Sruthi Ganapathy Raman
In one of most adorable depictions of courtships I’ve seen all this year, a no-filter Mohan (played by the phenomenal Manikandan), between mouthfuls of chicken puff, buys his crush a bun butter jam.
Vinayak’s screenplay makes sure to linger on every single character in the film — from Anu’s adorable landlords (Balaji Sakthivel plays one half of a dreamy older couple) to the repulsive IT bossman (Bucks), pausing to show us all their quirks and daily routines that lends itself to being a truly fresh addition to the genre.
Good Night is also a superb rumination on the law of attractions. Mohan, as earlier established, has zero filters, and wears his heart on his sleeves – this means that the tears flow as easily as silly anger. Anu, on the other hand, is asocial, and is happy living in her isolated world for a reason.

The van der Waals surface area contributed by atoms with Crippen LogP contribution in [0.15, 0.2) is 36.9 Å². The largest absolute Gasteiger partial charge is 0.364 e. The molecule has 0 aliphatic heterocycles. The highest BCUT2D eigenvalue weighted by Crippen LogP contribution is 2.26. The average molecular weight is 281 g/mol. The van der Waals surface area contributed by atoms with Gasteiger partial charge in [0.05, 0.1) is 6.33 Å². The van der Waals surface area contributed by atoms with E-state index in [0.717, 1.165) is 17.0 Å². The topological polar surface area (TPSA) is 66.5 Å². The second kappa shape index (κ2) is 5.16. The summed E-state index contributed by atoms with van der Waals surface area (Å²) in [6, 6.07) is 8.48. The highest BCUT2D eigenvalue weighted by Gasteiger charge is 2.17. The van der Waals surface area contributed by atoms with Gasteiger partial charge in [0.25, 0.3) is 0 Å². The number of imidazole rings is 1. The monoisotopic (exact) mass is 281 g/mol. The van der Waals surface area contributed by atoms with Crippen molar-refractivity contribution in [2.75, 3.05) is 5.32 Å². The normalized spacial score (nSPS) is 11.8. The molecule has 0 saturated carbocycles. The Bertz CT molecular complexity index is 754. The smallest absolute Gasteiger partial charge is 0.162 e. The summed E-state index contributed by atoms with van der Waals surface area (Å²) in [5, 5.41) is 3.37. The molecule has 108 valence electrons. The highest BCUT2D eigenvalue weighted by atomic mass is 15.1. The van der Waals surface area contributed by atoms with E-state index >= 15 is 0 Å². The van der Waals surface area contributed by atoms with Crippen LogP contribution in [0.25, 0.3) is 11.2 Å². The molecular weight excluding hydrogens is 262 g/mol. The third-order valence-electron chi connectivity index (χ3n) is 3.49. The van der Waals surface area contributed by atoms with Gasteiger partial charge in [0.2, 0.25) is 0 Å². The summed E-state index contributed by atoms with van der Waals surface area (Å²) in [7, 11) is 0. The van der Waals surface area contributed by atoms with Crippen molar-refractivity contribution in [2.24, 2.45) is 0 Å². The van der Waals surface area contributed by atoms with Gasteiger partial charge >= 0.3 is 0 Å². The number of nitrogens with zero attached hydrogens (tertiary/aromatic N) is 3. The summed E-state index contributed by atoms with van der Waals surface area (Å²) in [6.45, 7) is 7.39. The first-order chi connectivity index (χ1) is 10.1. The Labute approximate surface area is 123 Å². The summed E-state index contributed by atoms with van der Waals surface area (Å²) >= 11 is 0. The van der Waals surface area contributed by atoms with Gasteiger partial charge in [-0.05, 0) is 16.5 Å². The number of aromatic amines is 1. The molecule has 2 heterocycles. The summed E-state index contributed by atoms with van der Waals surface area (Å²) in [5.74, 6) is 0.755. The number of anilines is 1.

The film goes down a predictable path in the second half, milking Mohan’s snores for tears, leaving the laughs behind. Manikandan, as usual, excels as the vulnerable nice-guy husband, who goes beyond his limits to tackle his “bedroom” problems.
He might be a big ol’ crier, but the scene which has him explain the gnawing awkwardness of living with an embarrassing inconvenience, is heartrendingly performed. Even in places where the snores are stretched a little too thin for dramatic effect, Manikandan pulls us back in with the kind of warmth that closely resembles the steaming pot of biryani that brings the household together with a gushing smile.